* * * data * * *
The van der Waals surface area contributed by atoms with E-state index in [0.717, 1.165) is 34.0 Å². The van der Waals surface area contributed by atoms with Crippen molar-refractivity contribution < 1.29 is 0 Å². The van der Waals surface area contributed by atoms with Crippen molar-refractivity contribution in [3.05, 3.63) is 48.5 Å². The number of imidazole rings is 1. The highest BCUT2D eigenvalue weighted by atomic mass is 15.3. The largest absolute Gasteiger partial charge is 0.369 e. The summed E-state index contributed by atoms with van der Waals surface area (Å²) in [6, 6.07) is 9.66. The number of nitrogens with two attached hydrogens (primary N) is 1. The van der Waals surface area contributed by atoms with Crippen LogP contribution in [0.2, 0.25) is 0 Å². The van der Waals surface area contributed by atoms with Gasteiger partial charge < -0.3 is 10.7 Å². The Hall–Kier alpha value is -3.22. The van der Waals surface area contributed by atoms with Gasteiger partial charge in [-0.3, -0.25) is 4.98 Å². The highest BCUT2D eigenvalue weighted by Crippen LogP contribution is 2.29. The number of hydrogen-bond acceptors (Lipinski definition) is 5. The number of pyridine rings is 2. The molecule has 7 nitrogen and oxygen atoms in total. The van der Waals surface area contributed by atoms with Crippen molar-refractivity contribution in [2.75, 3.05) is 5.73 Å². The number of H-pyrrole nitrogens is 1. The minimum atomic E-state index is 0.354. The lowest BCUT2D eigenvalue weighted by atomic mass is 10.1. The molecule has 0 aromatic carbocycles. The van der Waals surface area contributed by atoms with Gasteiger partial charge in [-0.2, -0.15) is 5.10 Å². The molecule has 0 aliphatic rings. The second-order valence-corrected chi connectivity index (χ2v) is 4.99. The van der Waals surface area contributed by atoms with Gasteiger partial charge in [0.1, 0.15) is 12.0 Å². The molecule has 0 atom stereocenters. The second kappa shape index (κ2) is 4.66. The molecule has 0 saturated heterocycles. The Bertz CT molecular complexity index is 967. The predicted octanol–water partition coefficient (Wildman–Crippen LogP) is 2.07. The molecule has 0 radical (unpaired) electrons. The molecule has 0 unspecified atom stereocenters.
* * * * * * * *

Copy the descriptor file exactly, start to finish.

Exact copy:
The van der Waals surface area contributed by atoms with E-state index in [0.717, 1.165) is 34.0 Å². The van der Waals surface area contributed by atoms with Crippen molar-refractivity contribution < 1.29 is 0 Å². The van der Waals surface area contributed by atoms with Crippen molar-refractivity contribution in [3.05, 3.63) is 48.5 Å². The number of imidazole rings is 1. The highest BCUT2D eigenvalue weighted by atomic mass is 15.3. The largest absolute Gasteiger partial charge is 0.369 e. The summed E-state index contributed by atoms with van der Waals surface area (Å²) in [6, 6.07) is 9.66. The number of nitrogens with two attached hydrogens (primary N) is 1. The van der Waals surface area contributed by atoms with Crippen LogP contribution in [0.2, 0.25) is 0 Å². The van der Waals surface area contributed by atoms with Gasteiger partial charge < -0.3 is 10.7 Å². The Hall–Kier alpha value is -3.22. The van der Waals surface area contributed by atoms with Gasteiger partial charge in [-0.3, -0.25) is 4.98 Å². The highest BCUT2D eigenvalue weighted by Crippen LogP contribution is 2.29. The number of hydrogen-bond acceptors (Lipinski definition) is 5. The number of pyridine rings is 2. The molecule has 7 nitrogen and oxygen atoms in total. The van der Waals surface area contributed by atoms with Crippen molar-refractivity contribution in [2.75, 3.05) is 5.73 Å². The number of H-pyrrole nitrogens is 1. The minimum atomic E-state index is 0.354. The lowest BCUT2D eigenvalue weighted by atomic mass is 10.1. The molecule has 0 aromatic carbocycles. The van der Waals surface area contributed by atoms with Gasteiger partial charge in [-0.2, -0.15) is 5.10 Å². The molecule has 0 aliphatic rings. The second-order valence-corrected chi connectivity index (χ2v) is 4.99. The van der Waals surface area contributed by atoms with Gasteiger partial charge in [0.1, 0.15) is 12.0 Å². The molecule has 0 atom stereocenters. The second kappa shape index (κ2) is 4.66. The molecule has 0 saturated heterocycles. The Bertz CT molecular complexity index is 967. The predicted octanol–water partition coefficient (Wildman–Crippen LogP) is 2.07. The molecule has 0 radical (unpaired) electrons. The molecule has 0 unspecified atom stereocenters.